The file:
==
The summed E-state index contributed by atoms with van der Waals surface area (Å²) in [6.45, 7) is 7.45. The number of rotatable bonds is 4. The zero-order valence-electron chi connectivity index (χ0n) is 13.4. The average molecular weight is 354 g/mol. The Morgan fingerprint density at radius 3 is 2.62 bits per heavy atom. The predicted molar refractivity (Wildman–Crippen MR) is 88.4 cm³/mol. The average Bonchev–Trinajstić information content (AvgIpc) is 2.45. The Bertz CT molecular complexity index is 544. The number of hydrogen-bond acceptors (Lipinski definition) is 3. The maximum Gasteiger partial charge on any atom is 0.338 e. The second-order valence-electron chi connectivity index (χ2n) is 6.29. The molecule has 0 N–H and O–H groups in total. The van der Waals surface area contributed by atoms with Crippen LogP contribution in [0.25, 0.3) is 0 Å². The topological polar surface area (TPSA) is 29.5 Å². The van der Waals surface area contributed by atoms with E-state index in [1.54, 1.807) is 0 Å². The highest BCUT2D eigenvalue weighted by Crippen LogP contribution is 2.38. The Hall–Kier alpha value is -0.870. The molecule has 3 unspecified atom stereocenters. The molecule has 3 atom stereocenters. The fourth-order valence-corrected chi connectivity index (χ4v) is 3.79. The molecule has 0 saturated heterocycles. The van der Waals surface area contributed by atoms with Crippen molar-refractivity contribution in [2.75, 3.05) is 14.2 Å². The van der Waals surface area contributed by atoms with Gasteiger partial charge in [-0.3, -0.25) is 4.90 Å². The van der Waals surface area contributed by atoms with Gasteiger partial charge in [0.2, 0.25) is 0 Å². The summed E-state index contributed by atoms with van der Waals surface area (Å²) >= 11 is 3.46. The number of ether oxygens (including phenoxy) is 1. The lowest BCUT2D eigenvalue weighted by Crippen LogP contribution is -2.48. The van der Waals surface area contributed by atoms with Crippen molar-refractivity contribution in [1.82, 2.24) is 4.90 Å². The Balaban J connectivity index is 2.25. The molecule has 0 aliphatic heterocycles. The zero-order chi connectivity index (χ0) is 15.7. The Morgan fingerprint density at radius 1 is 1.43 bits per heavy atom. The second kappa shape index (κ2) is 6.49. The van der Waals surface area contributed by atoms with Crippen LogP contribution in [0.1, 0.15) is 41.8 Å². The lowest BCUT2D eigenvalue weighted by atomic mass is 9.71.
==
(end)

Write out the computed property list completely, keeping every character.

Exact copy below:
The summed E-state index contributed by atoms with van der Waals surface area (Å²) in [6.45, 7) is 7.45. The number of rotatable bonds is 4. The zero-order valence-electron chi connectivity index (χ0n) is 13.4. The average molecular weight is 354 g/mol. The Morgan fingerprint density at radius 3 is 2.62 bits per heavy atom. The predicted molar refractivity (Wildman–Crippen MR) is 88.4 cm³/mol. The average Bonchev–Trinajstić information content (AvgIpc) is 2.45. The Bertz CT molecular complexity index is 544. The number of hydrogen-bond acceptors (Lipinski definition) is 3. The maximum Gasteiger partial charge on any atom is 0.338 e. The second-order valence-electron chi connectivity index (χ2n) is 6.29. The molecule has 0 N–H and O–H groups in total. The van der Waals surface area contributed by atoms with Crippen LogP contribution in [0.25, 0.3) is 0 Å². The topological polar surface area (TPSA) is 29.5 Å². The van der Waals surface area contributed by atoms with E-state index in [1.54, 1.807) is 0 Å². The highest BCUT2D eigenvalue weighted by Crippen LogP contribution is 2.38. The Hall–Kier alpha value is -0.870. The molecule has 3 unspecified atom stereocenters. The molecule has 3 atom stereocenters. The fourth-order valence-corrected chi connectivity index (χ4v) is 3.79. The molecule has 0 saturated heterocycles. The van der Waals surface area contributed by atoms with Crippen molar-refractivity contribution in [2.75, 3.05) is 14.2 Å². The van der Waals surface area contributed by atoms with Gasteiger partial charge in [-0.3, -0.25) is 4.90 Å². The van der Waals surface area contributed by atoms with Gasteiger partial charge in [0.2, 0.25) is 0 Å². The summed E-state index contributed by atoms with van der Waals surface area (Å²) >= 11 is 3.46. The number of ether oxygens (including phenoxy) is 1. The lowest BCUT2D eigenvalue weighted by Crippen LogP contribution is -2.48. The van der Waals surface area contributed by atoms with Crippen molar-refractivity contribution in [1.82, 2.24) is 4.90 Å². The Balaban J connectivity index is 2.25. The molecule has 0 aliphatic heterocycles. The zero-order chi connectivity index (χ0) is 15.7. The Morgan fingerprint density at radius 1 is 1.43 bits per heavy atom. The second kappa shape index (κ2) is 6.49. The van der Waals surface area contributed by atoms with Crippen LogP contribution in [0.1, 0.15) is 41.8 Å². The lowest BCUT2D eigenvalue weighted by atomic mass is 9.71.